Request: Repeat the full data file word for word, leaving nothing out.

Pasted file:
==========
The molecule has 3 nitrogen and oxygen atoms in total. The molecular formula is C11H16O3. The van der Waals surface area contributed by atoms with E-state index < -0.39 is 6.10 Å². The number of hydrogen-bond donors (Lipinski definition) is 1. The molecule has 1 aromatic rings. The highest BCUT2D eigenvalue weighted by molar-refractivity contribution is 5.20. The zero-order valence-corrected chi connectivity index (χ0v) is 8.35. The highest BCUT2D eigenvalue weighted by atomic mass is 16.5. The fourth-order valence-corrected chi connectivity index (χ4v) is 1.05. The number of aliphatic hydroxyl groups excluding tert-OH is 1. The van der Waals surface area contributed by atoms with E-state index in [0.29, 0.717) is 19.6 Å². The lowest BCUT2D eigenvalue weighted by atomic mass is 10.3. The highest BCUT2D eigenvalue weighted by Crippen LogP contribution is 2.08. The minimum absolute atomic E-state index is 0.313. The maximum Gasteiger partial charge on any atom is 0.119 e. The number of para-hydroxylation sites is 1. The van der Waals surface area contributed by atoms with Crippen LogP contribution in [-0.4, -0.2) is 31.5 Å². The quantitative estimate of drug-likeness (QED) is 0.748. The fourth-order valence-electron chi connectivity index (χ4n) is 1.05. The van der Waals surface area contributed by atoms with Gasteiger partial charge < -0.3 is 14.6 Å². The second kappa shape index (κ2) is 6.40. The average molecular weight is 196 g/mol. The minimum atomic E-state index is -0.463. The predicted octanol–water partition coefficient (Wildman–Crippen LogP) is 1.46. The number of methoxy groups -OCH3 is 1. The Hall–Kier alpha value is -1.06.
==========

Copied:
The molecule has 3 nitrogen and oxygen atoms in total. The molecular formula is C11H16O3. The van der Waals surface area contributed by atoms with E-state index < -0.39 is 6.10 Å². The number of hydrogen-bond donors (Lipinski definition) is 1. The molecule has 1 aromatic rings. The highest BCUT2D eigenvalue weighted by molar-refractivity contribution is 5.20. The zero-order valence-corrected chi connectivity index (χ0v) is 8.35. The highest BCUT2D eigenvalue weighted by atomic mass is 16.5. The fourth-order valence-corrected chi connectivity index (χ4v) is 1.05. The number of aliphatic hydroxyl groups excluding tert-OH is 1. The van der Waals surface area contributed by atoms with E-state index in [0.29, 0.717) is 19.6 Å². The lowest BCUT2D eigenvalue weighted by atomic mass is 10.3. The highest BCUT2D eigenvalue weighted by Crippen LogP contribution is 2.08. The minimum absolute atomic E-state index is 0.313. The maximum Gasteiger partial charge on any atom is 0.119 e. The number of para-hydroxylation sites is 1. The van der Waals surface area contributed by atoms with Crippen LogP contribution in [-0.4, -0.2) is 31.5 Å². The quantitative estimate of drug-likeness (QED) is 0.748. The fourth-order valence-electron chi connectivity index (χ4n) is 1.05. The van der Waals surface area contributed by atoms with Gasteiger partial charge < -0.3 is 14.6 Å². The second kappa shape index (κ2) is 6.40. The average molecular weight is 196 g/mol. The minimum atomic E-state index is -0.463. The predicted octanol–water partition coefficient (Wildman–Crippen LogP) is 1.46. The number of methoxy groups -OCH3 is 1. The Hall–Kier alpha value is -1.06.